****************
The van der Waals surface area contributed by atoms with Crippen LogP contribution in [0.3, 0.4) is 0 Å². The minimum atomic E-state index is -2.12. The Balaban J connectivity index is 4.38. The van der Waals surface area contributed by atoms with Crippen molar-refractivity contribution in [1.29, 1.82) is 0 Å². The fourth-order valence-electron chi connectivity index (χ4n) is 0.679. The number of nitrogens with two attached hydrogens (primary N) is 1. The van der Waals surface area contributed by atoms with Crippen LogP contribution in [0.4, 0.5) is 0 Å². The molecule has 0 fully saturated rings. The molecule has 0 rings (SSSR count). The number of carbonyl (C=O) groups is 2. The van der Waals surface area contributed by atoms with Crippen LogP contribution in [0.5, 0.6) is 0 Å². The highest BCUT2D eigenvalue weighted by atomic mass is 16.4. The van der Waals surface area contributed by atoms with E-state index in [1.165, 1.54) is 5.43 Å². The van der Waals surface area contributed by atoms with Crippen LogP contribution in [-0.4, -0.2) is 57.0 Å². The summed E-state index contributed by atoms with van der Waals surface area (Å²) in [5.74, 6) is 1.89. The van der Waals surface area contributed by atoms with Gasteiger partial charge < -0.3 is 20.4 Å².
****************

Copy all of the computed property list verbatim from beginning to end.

The van der Waals surface area contributed by atoms with Crippen LogP contribution in [0.3, 0.4) is 0 Å². The minimum atomic E-state index is -2.12. The Balaban J connectivity index is 4.38. The van der Waals surface area contributed by atoms with Crippen molar-refractivity contribution in [1.29, 1.82) is 0 Å². The fourth-order valence-electron chi connectivity index (χ4n) is 0.679. The number of nitrogens with two attached hydrogens (primary N) is 1. The van der Waals surface area contributed by atoms with Crippen LogP contribution in [0.4, 0.5) is 0 Å². The molecule has 0 fully saturated rings. The molecule has 0 rings (SSSR count). The number of carbonyl (C=O) groups is 2. The van der Waals surface area contributed by atoms with Crippen LogP contribution in [0.5, 0.6) is 0 Å². The highest BCUT2D eigenvalue weighted by atomic mass is 16.4. The van der Waals surface area contributed by atoms with E-state index in [1.165, 1.54) is 5.43 Å². The van der Waals surface area contributed by atoms with Crippen LogP contribution in [-0.4, -0.2) is 57.0 Å². The summed E-state index contributed by atoms with van der Waals surface area (Å²) in [5.74, 6) is 1.89. The van der Waals surface area contributed by atoms with Gasteiger partial charge < -0.3 is 20.4 Å².